13 1.Direct effect occurs when a drop in the price of using an energy service causes a rise in demand 2.Money saved through efficiency is spent on another product, such as a new phone. If extra energy is needed to manufacture and use the additional item, indirect effect occurs. 3.The latest fuel-economy standards passed by the United States will reduce demand for oil there. But, because that will drive down the price of oil globally, they could encourage people elsewhere to drive more, leading to a ‘macroeconomic price’ effect. 4.Greater energy efficiency can spur pockets of industrial growth, leading to a ‘macroeconomic growth’ effect. Higher energy efficiency in one sector can create opportunities or technologies in others that consume more energy. (Gillingham et al Nature 493: ) 13 4 types of rebound – micro and macro levels

14 14 Example of rebound Gillingham et al Nature 493:

15 Carbon Neutral Municipalities – An innovative approach to climate change mitigation at local level Municipalities act as forerunners by working to curb their greenhouse gas emissions ahead of schedule (-80% by 2030)

16 HINKU municipalities

17 Achievements: Emission inventories Studies on energy efficiency and renewable energy potential Commitment of municipal governments Emission reduction targets (80 % ) A yearly action plan included in the municipal budgets Over 70 reported measures during the first two years Support to local companies, organizations and residents Pilot projects, side projects, surveys, events Network of key actors New partner municipalities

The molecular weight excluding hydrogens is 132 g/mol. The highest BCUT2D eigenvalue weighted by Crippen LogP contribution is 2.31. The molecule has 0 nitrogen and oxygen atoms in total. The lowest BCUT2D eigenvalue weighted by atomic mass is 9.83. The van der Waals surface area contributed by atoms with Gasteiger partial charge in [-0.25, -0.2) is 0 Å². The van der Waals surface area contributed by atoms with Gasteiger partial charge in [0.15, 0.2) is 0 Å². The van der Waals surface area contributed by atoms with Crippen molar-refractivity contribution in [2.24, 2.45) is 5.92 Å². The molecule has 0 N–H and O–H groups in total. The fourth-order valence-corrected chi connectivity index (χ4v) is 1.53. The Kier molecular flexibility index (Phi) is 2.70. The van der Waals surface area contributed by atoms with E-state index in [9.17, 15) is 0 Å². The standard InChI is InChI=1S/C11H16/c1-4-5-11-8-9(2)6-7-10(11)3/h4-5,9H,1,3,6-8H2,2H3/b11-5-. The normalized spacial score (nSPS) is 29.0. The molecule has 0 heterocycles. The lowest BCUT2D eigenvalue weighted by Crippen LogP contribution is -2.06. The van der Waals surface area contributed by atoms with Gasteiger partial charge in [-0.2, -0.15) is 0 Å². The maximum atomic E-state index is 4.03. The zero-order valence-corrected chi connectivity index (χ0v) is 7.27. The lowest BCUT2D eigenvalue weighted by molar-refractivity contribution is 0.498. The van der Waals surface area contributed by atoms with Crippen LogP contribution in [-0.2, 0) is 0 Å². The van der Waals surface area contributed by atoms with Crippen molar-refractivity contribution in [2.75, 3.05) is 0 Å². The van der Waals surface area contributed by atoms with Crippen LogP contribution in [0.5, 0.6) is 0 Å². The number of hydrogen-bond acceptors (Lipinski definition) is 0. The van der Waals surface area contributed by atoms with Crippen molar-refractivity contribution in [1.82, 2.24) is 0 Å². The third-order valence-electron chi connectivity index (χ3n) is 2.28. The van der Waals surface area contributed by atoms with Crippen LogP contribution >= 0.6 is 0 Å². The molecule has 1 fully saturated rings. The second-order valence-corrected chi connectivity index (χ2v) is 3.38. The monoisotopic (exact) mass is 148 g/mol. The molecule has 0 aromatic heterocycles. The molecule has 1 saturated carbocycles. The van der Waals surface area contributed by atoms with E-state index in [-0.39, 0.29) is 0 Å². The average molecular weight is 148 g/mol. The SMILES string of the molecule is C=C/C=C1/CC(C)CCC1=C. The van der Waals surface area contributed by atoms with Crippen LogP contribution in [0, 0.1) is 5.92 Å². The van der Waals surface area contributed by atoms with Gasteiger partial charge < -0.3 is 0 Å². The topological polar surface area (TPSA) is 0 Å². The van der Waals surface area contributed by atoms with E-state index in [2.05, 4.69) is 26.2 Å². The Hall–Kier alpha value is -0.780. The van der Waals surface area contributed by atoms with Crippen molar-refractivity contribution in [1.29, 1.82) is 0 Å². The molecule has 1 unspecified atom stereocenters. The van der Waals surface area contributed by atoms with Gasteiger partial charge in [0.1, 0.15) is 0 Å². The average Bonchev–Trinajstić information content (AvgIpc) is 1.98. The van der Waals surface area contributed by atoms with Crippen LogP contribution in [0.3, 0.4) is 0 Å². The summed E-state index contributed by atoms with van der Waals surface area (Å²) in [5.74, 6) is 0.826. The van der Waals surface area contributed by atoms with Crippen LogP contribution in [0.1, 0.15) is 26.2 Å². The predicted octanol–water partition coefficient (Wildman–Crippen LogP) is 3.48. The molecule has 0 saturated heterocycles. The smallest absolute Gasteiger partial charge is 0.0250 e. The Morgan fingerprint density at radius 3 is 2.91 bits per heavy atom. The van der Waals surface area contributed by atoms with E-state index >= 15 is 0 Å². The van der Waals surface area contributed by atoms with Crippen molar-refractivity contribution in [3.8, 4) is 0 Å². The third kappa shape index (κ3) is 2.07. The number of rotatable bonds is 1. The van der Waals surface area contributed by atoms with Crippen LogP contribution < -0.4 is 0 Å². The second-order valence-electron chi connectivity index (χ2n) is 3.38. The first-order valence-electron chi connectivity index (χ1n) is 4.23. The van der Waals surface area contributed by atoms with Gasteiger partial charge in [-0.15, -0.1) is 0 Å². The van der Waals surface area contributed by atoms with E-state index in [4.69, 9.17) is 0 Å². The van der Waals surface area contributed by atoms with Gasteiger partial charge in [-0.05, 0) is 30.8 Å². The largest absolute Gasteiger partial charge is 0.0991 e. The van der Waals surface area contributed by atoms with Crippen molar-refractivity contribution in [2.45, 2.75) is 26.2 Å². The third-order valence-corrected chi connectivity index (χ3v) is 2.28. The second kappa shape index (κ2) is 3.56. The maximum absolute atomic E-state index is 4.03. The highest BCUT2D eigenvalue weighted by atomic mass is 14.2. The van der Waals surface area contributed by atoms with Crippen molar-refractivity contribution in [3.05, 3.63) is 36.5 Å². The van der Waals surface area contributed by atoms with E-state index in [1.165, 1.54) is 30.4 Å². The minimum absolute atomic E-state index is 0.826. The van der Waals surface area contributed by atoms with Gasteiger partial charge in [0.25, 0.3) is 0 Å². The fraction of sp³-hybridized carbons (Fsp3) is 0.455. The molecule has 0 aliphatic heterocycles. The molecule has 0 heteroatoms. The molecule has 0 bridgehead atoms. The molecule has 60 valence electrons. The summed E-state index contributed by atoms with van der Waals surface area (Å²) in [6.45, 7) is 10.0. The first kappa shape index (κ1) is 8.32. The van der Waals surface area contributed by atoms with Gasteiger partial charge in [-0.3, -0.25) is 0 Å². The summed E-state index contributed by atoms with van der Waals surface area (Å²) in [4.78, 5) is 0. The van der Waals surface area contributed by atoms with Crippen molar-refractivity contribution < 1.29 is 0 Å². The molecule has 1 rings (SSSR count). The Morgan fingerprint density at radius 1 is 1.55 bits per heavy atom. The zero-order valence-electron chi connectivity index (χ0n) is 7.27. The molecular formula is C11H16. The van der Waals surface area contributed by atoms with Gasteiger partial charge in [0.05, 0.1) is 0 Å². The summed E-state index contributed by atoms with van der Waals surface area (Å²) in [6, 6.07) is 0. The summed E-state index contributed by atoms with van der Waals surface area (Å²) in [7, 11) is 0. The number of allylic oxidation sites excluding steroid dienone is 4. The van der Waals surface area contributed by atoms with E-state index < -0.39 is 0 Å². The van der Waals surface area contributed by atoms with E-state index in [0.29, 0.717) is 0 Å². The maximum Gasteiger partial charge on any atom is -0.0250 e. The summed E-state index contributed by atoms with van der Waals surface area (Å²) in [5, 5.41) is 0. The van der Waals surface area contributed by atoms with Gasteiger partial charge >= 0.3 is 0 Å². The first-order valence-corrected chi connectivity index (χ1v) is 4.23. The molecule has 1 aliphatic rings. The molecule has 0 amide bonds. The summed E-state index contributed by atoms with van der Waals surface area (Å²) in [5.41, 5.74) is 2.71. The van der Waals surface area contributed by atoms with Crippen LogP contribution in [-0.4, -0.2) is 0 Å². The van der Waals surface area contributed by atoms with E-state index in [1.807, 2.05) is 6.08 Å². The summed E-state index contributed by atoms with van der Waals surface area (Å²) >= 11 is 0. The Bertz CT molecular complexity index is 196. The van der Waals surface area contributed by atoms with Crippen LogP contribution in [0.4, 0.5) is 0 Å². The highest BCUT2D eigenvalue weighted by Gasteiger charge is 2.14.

18 Spreading the best practices HINKUmappi online service (in Finnish only)www.ymparisto.fi/hinkumappi HINKUteko Open Homes Newsletter HINKU Media Seminars, meetings, international cooperation HINKU-forum as a platform for new initiatives

19 19

20 Finland has good starting position in transition to green economy 20 ●Abundant biomass resources ●Knowhow in central sectors ○Forestry, pulp and paper, chemical industry ○Water sector ○Transport, infrastructure ○Energy sector ○Digital products and solutions ●Networks and cooperation between actors ●Grass root level initiatives and start-ups ●Political support exists (e.g. in Katainen’s Programme of the Finnish Government Programme of Prime Minister Jyrki Katainen’s Government: ”Finland will be developed with the aim of becoming a forerunner in efforts to protect biodiversity and to mitigate climate change. The Government’s goal is to make the future Finland a carbon-neutral society, to propel Finland to a leading position in environmental technology, and to develop the nation into the most environmentally conscious society in the world.” Programme of Prime Minister Jyrki Katainen’s Government: ”Finland will be developed with the aim of becoming a forerunner in efforts to protect biodiversity and to mitigate climate change. The Government’s goal is to make the future Finland a carbon-neutral society, to propel Finland to a leading position in environmental technology, and to develop the nation into the most environmentally conscious society in the world.”

21 1.Current society is not sustainable 2.Smart and efficient solutions (technologies, systems and services) exist and they can be further developed 3.Global challenges are not one-sided – ecological, economic and social impacts in political and scientific context 21 Take home messages

22 Thank you! 22 ●More information: ●Sustainable and regenerative economic systems – research programmeSustainable and regenerative economic systems – research programme ●Antikainen ym. 2013: Vihreä talous suomalaisessa yhteiskunnassa. ●Antikainen ym. Vihreän kasvun mahdollisuudet. In print, in Finnish. Kuva: Raili Malinen